Hemin Salih – BasNews (Erbil): 6.12.2013 – Kurdistan’s Parliamentary elections on Sept. 21 shed light on the decreasing popularity of Islamic parties in the Erbil province. Compared to the previous Iraqi Parliamentary elections in March 2010, the Kurdistan Islamic Union (KIU) and the Kurdistan Islamic Group (KIG) saw a significant loss in votes.
MP and member of KIG, Soran Omar, said the reason for the loss of votes is rooted in the disputed areas outside the Kurdistan Region, which were not given the right to vote in the elections. “In the Iraqi Parliamentary election, Ali Bapir, the Amir of KIG nominated himself and gained 57,000 votes, but in the last elections none of the candidates could reach more than 15,000 votes; these two elections cannot be compared to each other,” said Omar.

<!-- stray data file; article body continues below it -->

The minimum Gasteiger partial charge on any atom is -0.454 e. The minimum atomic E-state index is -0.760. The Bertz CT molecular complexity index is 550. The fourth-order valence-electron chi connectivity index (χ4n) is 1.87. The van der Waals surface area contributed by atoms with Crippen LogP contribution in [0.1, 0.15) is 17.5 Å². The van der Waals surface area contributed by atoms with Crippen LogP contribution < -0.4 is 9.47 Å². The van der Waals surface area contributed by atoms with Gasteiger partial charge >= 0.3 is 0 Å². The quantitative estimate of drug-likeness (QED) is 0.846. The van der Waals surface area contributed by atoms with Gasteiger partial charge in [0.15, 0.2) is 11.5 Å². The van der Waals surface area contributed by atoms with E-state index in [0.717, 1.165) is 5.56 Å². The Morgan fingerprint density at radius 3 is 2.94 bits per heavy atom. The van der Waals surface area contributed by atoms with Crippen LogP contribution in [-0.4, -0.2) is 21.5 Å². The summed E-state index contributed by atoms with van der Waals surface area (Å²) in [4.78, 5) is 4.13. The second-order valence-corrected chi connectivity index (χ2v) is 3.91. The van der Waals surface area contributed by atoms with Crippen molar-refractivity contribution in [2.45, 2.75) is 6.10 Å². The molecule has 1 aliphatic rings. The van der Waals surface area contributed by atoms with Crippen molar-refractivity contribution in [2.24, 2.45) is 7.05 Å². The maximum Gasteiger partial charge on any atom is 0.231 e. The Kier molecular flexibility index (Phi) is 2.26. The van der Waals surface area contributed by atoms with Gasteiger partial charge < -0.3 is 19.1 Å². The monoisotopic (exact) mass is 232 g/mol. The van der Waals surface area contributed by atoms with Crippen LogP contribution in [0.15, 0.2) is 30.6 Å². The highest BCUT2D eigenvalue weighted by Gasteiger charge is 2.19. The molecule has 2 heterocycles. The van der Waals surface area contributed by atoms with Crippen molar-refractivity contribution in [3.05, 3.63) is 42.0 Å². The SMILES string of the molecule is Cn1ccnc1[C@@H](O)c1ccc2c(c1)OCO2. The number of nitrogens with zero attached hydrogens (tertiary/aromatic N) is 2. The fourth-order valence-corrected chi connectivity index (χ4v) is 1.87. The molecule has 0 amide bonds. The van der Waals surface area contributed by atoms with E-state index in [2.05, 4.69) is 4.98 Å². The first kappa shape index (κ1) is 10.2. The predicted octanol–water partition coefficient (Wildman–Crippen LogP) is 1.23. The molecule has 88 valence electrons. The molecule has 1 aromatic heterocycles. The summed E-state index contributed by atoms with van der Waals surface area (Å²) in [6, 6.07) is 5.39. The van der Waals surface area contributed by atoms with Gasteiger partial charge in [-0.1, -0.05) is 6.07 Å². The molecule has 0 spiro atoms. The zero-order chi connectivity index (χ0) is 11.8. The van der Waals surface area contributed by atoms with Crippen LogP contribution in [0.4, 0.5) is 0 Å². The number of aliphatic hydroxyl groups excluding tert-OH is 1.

Kurdish political analyst, Foad Majid Misri, said that “the Islamic blocs have always been extremists and stood against many important Kurdish causes, while supporting issues that were against Kurdish nationalism, like disrespecting the Kurdish national anthem. They have their own agenda, and they are trying to force it onto the community through political pressure. We need more social awareness to stop these Islamic parties, that are hindering the development of our society.”
During the first session of the new parliament, a number of members of the Islamic parties did not stand up during the Kurdish national anthem, prompting criticism from other MPs. Ali Bapir has long opposed the idea of showing respect for the Kurdish national anthem, and more people are increasingly agreeing with this view, according to Omar. “We are not against the whole Kurdish national anthem, only parts of it. We will show respect when the anthem is amended to fit the principles of Islam,” said Omar.Although more people in the Erbil province have been given the right to vote (an extra 42,549 voters), KIU and KIG still faced a decline in votes with 7,172 votes for the KIU and 5,729 for the KIG.